"Made in China" labels will be attached to all products manufactured in Hong Kong and exported to the U.S. starting Sept. 25, according to a notice posted by the U.S. government Tuesday.
The U.S. Customs and Border Protection agency said all Hong Kong exports must specify the source of shipments as "China," it said in a statement on its website.
The new export classification follows a recent U.S. decision to end Hong Kong's special status. Hong Kong exporters must drop "Made in Hong Kong" labels when exporting to the U.S. as a result of the cancellation of the special trading privileges, according to the agency. The cancellation was in response to China's of new security laws that have been applied in Hong Kong.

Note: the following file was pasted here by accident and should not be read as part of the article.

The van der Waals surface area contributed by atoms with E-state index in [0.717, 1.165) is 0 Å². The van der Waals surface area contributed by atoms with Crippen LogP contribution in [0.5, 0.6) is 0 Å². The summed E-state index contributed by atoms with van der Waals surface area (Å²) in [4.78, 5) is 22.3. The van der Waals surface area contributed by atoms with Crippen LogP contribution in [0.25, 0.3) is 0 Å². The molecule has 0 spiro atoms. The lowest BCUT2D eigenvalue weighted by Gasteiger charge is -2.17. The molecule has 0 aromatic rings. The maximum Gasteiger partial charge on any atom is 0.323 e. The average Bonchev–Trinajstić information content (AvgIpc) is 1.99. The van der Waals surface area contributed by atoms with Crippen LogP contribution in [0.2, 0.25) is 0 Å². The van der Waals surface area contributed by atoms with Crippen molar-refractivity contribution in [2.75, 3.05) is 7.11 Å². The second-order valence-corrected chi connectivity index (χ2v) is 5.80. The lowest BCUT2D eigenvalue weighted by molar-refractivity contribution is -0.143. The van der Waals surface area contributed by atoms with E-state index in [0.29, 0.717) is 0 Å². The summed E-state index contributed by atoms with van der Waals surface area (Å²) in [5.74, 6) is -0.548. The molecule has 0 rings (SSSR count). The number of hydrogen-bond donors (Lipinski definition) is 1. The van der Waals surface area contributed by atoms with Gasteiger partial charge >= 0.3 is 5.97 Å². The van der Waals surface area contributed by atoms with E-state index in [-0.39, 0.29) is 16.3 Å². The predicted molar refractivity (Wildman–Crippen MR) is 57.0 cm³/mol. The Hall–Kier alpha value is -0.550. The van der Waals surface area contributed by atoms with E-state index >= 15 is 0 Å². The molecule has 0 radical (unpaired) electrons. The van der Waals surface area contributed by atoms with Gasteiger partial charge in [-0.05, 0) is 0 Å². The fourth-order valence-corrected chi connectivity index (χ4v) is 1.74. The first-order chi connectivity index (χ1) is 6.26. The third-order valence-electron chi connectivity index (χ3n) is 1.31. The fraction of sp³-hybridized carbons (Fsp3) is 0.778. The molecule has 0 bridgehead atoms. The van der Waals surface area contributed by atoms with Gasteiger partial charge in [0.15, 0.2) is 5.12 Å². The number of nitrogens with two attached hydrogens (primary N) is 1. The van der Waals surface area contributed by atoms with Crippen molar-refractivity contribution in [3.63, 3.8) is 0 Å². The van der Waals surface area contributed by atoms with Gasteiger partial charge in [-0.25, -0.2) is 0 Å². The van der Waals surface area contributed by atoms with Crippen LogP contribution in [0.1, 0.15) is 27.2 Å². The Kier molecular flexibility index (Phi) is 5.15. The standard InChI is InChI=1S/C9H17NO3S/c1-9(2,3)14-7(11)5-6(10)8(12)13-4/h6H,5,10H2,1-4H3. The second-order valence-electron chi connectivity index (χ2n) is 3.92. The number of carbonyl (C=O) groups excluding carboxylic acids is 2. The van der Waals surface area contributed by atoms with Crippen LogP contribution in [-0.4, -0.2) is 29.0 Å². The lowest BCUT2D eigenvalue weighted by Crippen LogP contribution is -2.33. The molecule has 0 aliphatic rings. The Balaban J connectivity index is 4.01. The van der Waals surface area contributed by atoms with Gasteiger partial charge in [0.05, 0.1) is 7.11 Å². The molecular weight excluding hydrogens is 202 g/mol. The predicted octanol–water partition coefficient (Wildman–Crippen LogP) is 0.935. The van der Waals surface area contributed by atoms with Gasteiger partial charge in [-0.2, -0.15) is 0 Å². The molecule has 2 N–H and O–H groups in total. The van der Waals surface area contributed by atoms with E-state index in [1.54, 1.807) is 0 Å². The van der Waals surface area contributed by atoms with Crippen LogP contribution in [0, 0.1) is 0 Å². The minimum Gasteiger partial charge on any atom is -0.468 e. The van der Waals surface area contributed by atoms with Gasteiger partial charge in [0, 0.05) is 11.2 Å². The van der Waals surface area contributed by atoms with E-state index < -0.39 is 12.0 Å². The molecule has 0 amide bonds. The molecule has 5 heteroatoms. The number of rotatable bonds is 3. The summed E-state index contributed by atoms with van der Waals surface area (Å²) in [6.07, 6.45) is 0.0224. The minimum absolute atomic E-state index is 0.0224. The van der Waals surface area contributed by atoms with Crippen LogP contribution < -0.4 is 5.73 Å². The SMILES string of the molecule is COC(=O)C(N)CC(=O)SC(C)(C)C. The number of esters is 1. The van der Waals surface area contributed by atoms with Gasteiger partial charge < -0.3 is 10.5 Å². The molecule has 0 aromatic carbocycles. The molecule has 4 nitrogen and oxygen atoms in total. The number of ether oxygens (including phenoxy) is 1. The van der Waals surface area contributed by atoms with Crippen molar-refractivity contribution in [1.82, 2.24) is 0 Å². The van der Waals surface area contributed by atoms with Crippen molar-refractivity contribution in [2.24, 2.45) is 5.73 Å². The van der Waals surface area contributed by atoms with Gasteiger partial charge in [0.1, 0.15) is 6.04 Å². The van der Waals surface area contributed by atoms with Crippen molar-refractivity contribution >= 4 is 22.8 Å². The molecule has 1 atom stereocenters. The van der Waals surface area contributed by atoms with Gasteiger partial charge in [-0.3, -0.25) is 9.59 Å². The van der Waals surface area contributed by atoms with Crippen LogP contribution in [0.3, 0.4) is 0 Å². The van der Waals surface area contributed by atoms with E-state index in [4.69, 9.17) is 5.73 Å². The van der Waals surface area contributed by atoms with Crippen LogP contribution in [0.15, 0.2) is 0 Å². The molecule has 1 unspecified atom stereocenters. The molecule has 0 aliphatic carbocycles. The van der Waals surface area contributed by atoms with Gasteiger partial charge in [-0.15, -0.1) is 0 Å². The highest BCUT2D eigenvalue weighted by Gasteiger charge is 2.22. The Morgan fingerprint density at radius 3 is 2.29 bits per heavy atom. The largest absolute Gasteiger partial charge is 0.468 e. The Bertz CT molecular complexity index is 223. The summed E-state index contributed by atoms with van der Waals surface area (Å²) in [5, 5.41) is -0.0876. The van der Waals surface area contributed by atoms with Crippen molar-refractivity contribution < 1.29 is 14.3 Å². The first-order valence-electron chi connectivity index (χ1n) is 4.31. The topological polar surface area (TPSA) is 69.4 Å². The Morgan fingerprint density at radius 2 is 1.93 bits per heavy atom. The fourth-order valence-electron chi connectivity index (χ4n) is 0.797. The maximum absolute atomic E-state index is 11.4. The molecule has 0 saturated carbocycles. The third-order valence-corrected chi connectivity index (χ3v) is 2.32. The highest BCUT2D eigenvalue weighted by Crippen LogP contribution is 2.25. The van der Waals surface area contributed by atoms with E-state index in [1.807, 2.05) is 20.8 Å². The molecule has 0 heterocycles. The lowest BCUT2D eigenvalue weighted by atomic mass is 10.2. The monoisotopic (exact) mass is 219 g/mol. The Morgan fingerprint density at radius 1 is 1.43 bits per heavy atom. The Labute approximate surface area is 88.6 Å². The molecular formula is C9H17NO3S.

Hong Kong exporters are now subject to the same taxes and tariffs as exporters from mainland China, the agency's notice said. Hong Kong sold around $6.3 billion in products to the U.S. in 2018.
There is a 45-day grace period for Hong Kong businesses to comply with the change. The new regulation will be imposed after it is published in the federal gazette.
The U.S. measures bypassed Hong Kong's status as an autonomous member of the World Trade Organization, Hong Kong said. The change goes against international trade policies, it said. Hong Kong has a distinct privilege as a detached customs region which can't be annulled by any foreign government.